TEACHERS should receive only an inflation-linked annual pay award, unless they improve their performance or take on extra duties, ministers will be told by the profession's employers.
Graham Lane, chair of the National Employers' Organisation for School Teachers, will be supporting a move towards appraisal-related pay when he meets Estelle Morris, the school standards minister next month.
He said: "Schools have targets for pupils, so why not for teachers? Not a crude link to exam results, without regard to previous history or background; nor a simplistic view on who the head likes. An objective and accountable system is needed so high-quality teaching can be rewarded."
Mr Lane's draft proposes a main scale for teachers which is attractive enough for recruitment. Teachers will be able to earn more by the advanced skills teacher route, or following appraisal could be promoted with a substantial pay increase.
He said: "At present, 70 per cent of teachers are on promoted posts. If we can persuade the Treasury to provide money for teachers' pay we have to have it closely linked to the standards agenda. Teachers have enjoyed above- inflation increases. If pay were pegged to inflation then the extra money could be targeted for those who are performing well or taking on extra duties."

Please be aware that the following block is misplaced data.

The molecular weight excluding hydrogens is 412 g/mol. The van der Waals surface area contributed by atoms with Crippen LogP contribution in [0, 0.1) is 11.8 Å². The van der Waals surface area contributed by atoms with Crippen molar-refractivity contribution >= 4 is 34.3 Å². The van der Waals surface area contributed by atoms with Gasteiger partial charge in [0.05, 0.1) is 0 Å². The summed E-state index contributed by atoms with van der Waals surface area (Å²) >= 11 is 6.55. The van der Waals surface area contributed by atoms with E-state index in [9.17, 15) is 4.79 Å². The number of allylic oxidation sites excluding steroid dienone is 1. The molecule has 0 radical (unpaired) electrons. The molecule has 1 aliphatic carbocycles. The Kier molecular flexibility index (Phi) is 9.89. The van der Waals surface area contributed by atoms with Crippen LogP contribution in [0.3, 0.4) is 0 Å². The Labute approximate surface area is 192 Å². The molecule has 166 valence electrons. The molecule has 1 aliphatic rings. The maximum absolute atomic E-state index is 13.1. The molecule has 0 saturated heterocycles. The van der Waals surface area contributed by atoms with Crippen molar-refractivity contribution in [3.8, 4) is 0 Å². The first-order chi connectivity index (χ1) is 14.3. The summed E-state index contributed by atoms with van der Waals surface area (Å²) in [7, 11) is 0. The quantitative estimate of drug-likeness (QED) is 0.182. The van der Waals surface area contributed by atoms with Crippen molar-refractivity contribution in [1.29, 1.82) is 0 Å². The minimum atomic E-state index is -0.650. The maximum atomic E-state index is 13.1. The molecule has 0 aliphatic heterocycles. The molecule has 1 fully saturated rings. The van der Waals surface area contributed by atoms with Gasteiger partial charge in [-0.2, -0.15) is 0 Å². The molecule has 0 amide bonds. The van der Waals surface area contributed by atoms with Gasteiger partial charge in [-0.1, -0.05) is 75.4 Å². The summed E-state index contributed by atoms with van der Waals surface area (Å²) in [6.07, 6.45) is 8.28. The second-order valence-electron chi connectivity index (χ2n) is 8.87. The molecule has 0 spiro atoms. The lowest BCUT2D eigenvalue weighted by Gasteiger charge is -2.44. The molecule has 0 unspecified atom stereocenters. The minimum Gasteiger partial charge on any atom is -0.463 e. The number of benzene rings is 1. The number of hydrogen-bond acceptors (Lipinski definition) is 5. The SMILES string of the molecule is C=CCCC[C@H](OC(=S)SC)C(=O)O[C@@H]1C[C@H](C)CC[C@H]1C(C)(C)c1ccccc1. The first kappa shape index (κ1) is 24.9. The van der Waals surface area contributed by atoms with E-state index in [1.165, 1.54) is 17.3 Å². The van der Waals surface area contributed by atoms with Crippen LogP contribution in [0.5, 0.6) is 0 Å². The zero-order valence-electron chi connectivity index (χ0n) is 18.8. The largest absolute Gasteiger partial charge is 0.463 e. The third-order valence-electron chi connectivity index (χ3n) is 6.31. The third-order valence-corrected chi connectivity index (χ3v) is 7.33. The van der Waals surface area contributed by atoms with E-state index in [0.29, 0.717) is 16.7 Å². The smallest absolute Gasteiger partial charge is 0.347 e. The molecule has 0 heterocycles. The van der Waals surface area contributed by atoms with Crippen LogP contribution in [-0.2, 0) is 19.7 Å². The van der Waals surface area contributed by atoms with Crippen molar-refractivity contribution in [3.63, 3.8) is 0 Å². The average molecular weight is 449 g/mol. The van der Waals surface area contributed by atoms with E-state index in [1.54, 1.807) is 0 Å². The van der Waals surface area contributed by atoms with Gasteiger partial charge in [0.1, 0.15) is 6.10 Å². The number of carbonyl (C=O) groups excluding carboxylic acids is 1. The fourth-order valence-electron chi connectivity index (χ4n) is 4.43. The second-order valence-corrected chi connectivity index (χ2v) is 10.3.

The proposals would mean a 10 to 20 per cent increase in the Pounds 11. 5 billion teachers' pay bill.
In February, Ms Morris announced consultation for an overhaul of the appraisal system. This is now expected to be overtaken by this autumn's Green Paper on the teaching profession. Appraisal, to date, has not been seen as a resounding success, with the unions and local authorities blaming insufficient funding. The employers believe any new system linking appraisal and pay should be carried out by the head and an external agent.
Nigel de Gruchy, general secretary of the National Association of Schoolmasters Union of Women Teachers, said appraisal could be a useful tool to promote teachers to higher grades if it were built into the pay system. He said: "The Green Paper is the first ray of light in the teachers' pay tunnel. "
In July, the Education Secretary David Blunkett told The TES that the Green Paper due to be published in the autumn, would seek to achieve "something for something".
The National Union of Teachers has traditionally been suspicious of linking appraisal to pay. It is holding a salaries conference next month and will be discussing a report it commissioned from consultants Coopers Lybrand.